NYC-NJ rail tunnel contracts released for bids

March 13, 2009 5:49:58 PM PDT
Transportation officials opened bidding Friday on an $8.7 billion construction project to build a new rail tunnel between Manhattan and northern New Jersey, the biggest transit project in the country. The officials released preliminary designs for two segments of the new train tunnel under the Hudson River. The entire project, expected to be finished by 2017, will allow New Jersey to dramatically expand its train schedules by eliminating a bottleneck under the Hudson River.

"I know the bottleneck we're talking about because I've sat on the train from New Jersey, waiting to get into the tunnel into New York," said Susan M. Zellman, chairwoman of the North Jersey Transportation Planning Organization.

The preliminary designs released Friday are for an underpass near the tunnel mouth in northern New Jersey and for about 4 miles of tunneling in Manhattan. They represent two of the project's 24 segments.

Companies interested in the contracts would submit descriptions of their qualifications to NJ Transit and the Port Authority of New York & New Jersey. Those passing muster will be allowed to bid on each segment.

The winning bidders will have to do the final design and construction, said Art Silber, NJ Transit's tunnel project chief.

Winning bidders are to be picked - and construction to begin - in the spring. Once under way, the new tunnel will be the largest transit project in the U.S., according to the Federal Transit Administration.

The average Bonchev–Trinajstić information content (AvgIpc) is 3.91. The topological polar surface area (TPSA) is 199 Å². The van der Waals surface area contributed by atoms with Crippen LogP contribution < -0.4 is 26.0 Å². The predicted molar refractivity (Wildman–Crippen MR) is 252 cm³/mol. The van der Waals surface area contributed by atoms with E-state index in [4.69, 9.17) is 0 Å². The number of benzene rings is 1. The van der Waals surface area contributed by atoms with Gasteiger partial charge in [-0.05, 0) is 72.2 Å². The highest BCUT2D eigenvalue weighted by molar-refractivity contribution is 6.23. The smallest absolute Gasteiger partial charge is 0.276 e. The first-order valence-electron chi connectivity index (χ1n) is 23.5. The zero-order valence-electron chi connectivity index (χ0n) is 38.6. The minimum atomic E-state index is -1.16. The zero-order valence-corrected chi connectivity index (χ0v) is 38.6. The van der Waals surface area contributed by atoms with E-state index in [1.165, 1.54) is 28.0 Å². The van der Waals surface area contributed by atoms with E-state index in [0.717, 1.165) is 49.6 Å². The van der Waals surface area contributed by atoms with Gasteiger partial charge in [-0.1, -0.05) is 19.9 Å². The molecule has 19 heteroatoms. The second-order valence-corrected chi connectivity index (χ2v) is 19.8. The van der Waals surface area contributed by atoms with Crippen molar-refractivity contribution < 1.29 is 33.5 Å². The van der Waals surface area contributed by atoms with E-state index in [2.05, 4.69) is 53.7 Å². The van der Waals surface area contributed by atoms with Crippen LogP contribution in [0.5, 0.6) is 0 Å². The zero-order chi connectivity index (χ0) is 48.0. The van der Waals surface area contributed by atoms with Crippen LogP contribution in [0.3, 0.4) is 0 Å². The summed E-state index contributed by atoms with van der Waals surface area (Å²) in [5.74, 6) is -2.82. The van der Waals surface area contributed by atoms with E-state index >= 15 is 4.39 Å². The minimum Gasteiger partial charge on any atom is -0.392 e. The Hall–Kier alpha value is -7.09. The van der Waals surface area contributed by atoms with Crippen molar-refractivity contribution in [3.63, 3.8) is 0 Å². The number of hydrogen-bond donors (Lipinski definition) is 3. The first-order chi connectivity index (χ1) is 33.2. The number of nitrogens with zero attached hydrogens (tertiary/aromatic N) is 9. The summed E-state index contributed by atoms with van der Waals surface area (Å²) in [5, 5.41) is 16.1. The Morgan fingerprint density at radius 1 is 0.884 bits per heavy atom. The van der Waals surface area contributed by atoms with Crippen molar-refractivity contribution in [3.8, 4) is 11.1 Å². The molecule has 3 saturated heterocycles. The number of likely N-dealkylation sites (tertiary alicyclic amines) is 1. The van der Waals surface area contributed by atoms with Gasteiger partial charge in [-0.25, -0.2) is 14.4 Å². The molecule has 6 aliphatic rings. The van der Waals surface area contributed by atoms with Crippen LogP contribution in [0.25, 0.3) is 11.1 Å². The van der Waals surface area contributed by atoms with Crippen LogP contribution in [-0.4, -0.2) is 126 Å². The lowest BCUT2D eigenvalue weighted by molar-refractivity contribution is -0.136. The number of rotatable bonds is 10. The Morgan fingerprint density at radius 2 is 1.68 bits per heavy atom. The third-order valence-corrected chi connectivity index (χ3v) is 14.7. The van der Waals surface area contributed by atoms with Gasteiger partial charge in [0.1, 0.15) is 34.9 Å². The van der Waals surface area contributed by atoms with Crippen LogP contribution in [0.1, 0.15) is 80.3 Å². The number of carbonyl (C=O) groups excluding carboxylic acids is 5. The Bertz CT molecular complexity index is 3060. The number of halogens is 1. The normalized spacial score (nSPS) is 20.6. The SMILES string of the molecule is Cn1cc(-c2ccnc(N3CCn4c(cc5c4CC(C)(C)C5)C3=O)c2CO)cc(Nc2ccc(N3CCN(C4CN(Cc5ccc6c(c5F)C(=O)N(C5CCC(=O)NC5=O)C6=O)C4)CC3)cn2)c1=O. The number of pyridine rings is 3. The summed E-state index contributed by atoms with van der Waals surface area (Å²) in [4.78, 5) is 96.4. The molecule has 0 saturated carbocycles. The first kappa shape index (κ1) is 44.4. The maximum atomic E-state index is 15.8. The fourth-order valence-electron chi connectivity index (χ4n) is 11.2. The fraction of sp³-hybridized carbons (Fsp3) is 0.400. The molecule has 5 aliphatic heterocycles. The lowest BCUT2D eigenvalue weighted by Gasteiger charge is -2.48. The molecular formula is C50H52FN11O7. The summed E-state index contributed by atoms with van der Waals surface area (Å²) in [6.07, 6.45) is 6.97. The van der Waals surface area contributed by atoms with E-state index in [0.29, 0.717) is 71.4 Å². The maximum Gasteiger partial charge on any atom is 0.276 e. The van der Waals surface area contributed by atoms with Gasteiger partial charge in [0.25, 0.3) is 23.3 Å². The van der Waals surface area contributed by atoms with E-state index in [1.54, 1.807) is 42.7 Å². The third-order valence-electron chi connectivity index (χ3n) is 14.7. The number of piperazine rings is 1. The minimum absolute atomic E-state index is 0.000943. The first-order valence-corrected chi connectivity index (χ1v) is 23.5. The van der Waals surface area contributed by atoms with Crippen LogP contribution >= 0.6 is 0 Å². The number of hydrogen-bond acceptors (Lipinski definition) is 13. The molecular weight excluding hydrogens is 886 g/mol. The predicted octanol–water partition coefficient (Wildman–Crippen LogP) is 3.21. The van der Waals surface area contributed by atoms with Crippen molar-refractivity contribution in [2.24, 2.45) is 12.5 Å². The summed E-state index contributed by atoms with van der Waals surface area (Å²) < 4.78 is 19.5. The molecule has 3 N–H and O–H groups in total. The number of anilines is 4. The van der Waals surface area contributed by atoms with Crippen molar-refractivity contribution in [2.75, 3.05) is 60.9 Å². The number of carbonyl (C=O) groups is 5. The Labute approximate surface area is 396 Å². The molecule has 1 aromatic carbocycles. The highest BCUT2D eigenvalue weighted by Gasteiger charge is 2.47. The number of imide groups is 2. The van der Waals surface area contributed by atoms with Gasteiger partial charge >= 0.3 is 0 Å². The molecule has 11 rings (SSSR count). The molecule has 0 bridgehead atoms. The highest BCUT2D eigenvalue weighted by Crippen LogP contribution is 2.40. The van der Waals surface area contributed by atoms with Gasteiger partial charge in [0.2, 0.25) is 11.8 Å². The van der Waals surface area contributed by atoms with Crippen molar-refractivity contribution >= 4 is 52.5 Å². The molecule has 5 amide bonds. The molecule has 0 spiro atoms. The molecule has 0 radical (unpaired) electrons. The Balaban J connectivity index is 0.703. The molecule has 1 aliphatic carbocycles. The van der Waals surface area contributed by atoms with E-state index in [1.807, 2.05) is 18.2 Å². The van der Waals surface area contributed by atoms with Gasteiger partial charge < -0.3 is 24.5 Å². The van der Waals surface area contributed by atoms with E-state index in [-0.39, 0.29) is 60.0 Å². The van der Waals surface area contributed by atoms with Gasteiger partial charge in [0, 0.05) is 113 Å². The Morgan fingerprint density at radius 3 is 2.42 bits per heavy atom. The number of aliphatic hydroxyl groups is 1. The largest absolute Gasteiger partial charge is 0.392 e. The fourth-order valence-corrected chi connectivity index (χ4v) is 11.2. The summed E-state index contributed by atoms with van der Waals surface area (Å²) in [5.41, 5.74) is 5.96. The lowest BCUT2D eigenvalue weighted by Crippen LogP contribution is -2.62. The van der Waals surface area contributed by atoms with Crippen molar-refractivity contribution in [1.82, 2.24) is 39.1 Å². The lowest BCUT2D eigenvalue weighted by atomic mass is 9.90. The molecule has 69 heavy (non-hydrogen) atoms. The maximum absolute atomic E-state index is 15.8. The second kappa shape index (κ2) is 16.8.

The entire project is expected to generate 6,000 construction-related jobs. The final product will increase the maximum number of trains moving under the Hudson River from 23 trains an hour to 48, said Stephen Dilts, commissioner of the New Jersey Department of Transportation.

The new two-track tunnel will supplement an existing two-track tunnel, built by the Pennsylvania Railroad a century ago.

"We've outgrown the (rail) tunnel we have in place," Dilts said.

Transportation officials predict the new tunnel will remove 22,000 cars a day from area roads as commuters opt for the new trains. Fewer cars means less tailpipe emissions, according to the Port Authority, which operates five airports in the region, four bridges linking New York and New Jersey and the Holland and Lincoln tunnels.

"The tunnel will provide jobs and offer environmental benefits for decades to come," said Stephen Sigmund, chief of public and government affairs at the Port Authority.


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